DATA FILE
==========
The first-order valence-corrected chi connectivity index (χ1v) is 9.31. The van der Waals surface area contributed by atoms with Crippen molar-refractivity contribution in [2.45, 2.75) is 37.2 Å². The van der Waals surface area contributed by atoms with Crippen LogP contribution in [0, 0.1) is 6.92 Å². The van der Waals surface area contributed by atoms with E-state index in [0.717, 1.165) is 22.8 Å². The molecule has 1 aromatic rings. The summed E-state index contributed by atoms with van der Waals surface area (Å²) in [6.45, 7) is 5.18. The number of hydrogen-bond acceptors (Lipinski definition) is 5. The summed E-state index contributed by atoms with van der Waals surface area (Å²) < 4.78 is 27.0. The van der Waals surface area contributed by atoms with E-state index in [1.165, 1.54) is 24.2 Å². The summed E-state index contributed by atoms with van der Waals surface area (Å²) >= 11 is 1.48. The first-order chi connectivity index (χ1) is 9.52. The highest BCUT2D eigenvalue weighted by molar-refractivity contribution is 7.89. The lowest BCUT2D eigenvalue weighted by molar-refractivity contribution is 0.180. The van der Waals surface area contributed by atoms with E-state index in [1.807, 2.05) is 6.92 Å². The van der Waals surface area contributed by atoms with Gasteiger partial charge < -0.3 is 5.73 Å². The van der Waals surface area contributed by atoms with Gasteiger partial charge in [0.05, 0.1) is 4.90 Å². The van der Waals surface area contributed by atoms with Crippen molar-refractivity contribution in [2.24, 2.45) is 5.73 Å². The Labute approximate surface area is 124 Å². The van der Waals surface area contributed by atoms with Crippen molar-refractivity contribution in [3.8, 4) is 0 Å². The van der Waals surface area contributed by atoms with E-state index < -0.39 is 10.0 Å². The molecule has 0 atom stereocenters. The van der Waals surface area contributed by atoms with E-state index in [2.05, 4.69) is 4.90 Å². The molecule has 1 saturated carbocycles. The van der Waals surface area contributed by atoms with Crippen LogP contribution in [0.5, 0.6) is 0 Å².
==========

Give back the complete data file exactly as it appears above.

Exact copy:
The first-order valence-corrected chi connectivity index (χ1v) is 9.31. The van der Waals surface area contributed by atoms with Crippen molar-refractivity contribution in [2.45, 2.75) is 37.2 Å². The van der Waals surface area contributed by atoms with Crippen LogP contribution in [0, 0.1) is 6.92 Å². The van der Waals surface area contributed by atoms with E-state index in [0.717, 1.165) is 22.8 Å². The molecule has 1 aromatic rings. The summed E-state index contributed by atoms with van der Waals surface area (Å²) in [6.45, 7) is 5.18. The number of hydrogen-bond acceptors (Lipinski definition) is 5. The summed E-state index contributed by atoms with van der Waals surface area (Å²) < 4.78 is 27.0. The van der Waals surface area contributed by atoms with E-state index in [1.165, 1.54) is 24.2 Å². The summed E-state index contributed by atoms with van der Waals surface area (Å²) >= 11 is 1.48. The first-order chi connectivity index (χ1) is 9.52. The highest BCUT2D eigenvalue weighted by molar-refractivity contribution is 7.89. The lowest BCUT2D eigenvalue weighted by molar-refractivity contribution is 0.180. The van der Waals surface area contributed by atoms with E-state index in [1.807, 2.05) is 6.92 Å². The van der Waals surface area contributed by atoms with Gasteiger partial charge < -0.3 is 5.73 Å². The van der Waals surface area contributed by atoms with Gasteiger partial charge in [0.05, 0.1) is 4.90 Å². The van der Waals surface area contributed by atoms with Crippen molar-refractivity contribution in [2.24, 2.45) is 5.73 Å². The Labute approximate surface area is 124 Å². The van der Waals surface area contributed by atoms with Crippen molar-refractivity contribution in [3.8, 4) is 0 Å². The van der Waals surface area contributed by atoms with E-state index < -0.39 is 10.0 Å². The molecule has 0 atom stereocenters. The van der Waals surface area contributed by atoms with E-state index in [2.05, 4.69) is 4.90 Å². The molecule has 1 saturated carbocycles. The van der Waals surface area contributed by atoms with Crippen LogP contribution in [0.5, 0.6) is 0 Å².